The Pentagon “recognizes that the latest force level introduces certain limitations on the force’s capacity and on the training, advice and assistance mission,” SIGAR reported, although US forces in Afghanistan “insisted this quarter on the fact that his ability to perform … “was not affected by the reduced strength levels.”

But for the Afghan security forces and their political leaders, these cuts have had an impact, and although they “respect” the decision Biden will take, according to Vice President Amrullah Saleh, they believe that “the mission is not yet completed “.

“If they withdraw prematurely, they can put any title on their withdrawal and exit, but there is also a title that terrorist groups will put on their withdrawal: defeat, surrender and flight,” Saleh told the BBC earlier this month, accusing the Trump administration of “calming down” and making “massive concessions” to the Taliban.

Delegations from the Afghan government and the Taliban met in September, six months after the scheduled start of peace negotiations. After decades of bitter fighting, the two sides reached an agreement on the rules governing the talks in December, but have yet to finalize an agenda, let alone a way forward for a political settlement.

In addition to the 2,500 American troops, the American allies have approximately 8,000 military personnel in the country under NATO command. Reuters reported on Sunday that the alliance plans to keep those troops in Afghanistan beyond the May deadline, but NATO spokeswoman Oana Lungescu told ABC News: “No decision has been made. been taken … No NATO ally wants to stay in Afghanistan longer than necessary, but we have made it clear that our presence remains conditional Allies continue to assess the overall situation and consult on the way forward. “

In the midst of Biden’s review, the administration is also under increasing pressure not to withdraw US forces without first securing the release of American Mark Frerichs, who disappeared a year ago in Afghanistan and who would be held hostage by a group affiliated with the Taliban.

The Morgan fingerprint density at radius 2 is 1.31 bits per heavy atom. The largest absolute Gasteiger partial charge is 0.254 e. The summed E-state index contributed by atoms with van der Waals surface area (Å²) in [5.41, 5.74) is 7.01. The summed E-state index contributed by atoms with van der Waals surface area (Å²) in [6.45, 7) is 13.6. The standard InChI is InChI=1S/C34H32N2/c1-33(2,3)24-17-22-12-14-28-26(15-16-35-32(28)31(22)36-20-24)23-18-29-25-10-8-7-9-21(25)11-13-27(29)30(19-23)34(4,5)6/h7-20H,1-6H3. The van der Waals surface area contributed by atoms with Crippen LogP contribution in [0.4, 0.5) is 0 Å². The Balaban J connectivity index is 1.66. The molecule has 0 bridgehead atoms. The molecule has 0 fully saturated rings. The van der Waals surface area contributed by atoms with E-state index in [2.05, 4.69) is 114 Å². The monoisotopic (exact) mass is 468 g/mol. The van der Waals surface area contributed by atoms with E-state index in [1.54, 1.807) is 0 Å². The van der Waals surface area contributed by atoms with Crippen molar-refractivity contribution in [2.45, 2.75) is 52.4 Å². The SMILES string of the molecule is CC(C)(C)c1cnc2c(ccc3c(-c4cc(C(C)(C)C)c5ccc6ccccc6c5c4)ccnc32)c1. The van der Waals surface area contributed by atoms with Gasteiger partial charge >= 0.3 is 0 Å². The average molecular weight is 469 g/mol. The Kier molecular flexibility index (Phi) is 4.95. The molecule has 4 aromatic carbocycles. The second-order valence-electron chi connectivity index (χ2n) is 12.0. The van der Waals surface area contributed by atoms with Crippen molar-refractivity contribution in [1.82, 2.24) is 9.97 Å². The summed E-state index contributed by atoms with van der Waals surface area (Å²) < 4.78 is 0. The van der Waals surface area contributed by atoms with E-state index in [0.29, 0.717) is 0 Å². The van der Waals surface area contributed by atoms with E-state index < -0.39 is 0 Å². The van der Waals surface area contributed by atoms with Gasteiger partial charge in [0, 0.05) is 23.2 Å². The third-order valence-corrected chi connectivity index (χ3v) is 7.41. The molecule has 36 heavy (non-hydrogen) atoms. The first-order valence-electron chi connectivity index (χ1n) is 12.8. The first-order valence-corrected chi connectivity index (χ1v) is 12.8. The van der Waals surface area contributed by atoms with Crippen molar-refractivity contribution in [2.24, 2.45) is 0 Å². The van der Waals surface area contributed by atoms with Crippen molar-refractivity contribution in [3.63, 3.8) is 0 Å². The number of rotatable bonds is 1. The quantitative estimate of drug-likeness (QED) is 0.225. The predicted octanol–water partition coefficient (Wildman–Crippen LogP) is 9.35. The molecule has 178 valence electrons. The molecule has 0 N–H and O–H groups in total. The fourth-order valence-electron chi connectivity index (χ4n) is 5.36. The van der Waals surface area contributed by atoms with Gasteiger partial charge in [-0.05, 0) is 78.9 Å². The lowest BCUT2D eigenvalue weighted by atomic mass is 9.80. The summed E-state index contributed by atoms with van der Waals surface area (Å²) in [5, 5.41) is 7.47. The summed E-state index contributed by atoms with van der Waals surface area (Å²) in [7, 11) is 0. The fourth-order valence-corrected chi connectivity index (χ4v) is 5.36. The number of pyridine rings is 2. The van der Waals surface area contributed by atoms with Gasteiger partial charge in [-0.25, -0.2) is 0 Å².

“As questions remain about the future of US forces in Afghanistan after the hasty and reckless withdrawals of the previous administration, we are increasingly concerned about losing our clout to ensure that US hostages in Afghanistan and Pakistan, y including Mark Frerichs, be sent home safely. their families, ”the two Frerichs home state senators, Tammy Duckworth and Dick Durbin of Illinois, wrote to Biden on Sunday to mark the first anniversary of his disappearance.

“We urge you to look into this matter and ensure that the release of Mark Frerichs and other US hostages is a priority in future negotiations with the Taliban and that any further troop reductions are conditional on their safe return.” , added the Democratic senators.

The Taliban have denied that they or their partners kidnapped the 58-year-old civil engineer and Navy veteran, but Frerichs is reportedly being held hostage by his partner the Haqqani Network.

“We know that the Biden administration is reassessing the role of the United States in Afghanistan and the peace agreement that was reached last February and we hope that they will view Mark’s release as an important step that must happen before anything else, ”her sister Charlene Cakora said. in a statement Wednesday. “We want Mark to come home safe and sound.”

Matt Seyler of ABC News contributed to this Pentagon report and Christine Theodorou of New York.